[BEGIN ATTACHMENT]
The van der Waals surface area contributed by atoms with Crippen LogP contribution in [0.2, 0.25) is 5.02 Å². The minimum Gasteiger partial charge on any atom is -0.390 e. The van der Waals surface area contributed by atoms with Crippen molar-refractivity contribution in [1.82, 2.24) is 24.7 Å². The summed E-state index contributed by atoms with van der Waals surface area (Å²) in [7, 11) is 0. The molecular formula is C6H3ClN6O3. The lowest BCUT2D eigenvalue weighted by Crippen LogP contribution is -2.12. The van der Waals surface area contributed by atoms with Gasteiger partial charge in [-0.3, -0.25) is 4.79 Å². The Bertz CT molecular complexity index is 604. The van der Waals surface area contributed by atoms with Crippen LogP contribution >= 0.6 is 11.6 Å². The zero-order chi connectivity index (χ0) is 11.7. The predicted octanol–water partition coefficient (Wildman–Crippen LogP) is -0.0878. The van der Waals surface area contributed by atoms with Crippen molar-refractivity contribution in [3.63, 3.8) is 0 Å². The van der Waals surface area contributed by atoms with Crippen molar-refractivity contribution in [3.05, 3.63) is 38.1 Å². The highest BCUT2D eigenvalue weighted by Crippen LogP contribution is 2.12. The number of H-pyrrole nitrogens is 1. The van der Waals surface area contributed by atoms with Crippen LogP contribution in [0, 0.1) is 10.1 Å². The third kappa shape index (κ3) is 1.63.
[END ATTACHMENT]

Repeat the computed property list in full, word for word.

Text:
The van der Waals surface area contributed by atoms with Crippen LogP contribution in [0.2, 0.25) is 5.02 Å². The minimum Gasteiger partial charge on any atom is -0.390 e. The van der Waals surface area contributed by atoms with Crippen molar-refractivity contribution in [1.82, 2.24) is 24.7 Å². The summed E-state index contributed by atoms with van der Waals surface area (Å²) in [7, 11) is 0. The molecular formula is C6H3ClN6O3. The lowest BCUT2D eigenvalue weighted by Crippen LogP contribution is -2.12. The van der Waals surface area contributed by atoms with Gasteiger partial charge in [-0.3, -0.25) is 4.79 Å². The Bertz CT molecular complexity index is 604. The van der Waals surface area contributed by atoms with Crippen LogP contribution >= 0.6 is 11.6 Å². The zero-order chi connectivity index (χ0) is 11.7. The predicted octanol–water partition coefficient (Wildman–Crippen LogP) is -0.0878. The van der Waals surface area contributed by atoms with Crippen molar-refractivity contribution in [3.63, 3.8) is 0 Å². The van der Waals surface area contributed by atoms with Crippen molar-refractivity contribution in [3.05, 3.63) is 38.1 Å². The highest BCUT2D eigenvalue weighted by Crippen LogP contribution is 2.12. The number of H-pyrrole nitrogens is 1. The van der Waals surface area contributed by atoms with Crippen LogP contribution in [0, 0.1) is 10.1 Å². The third kappa shape index (κ3) is 1.63.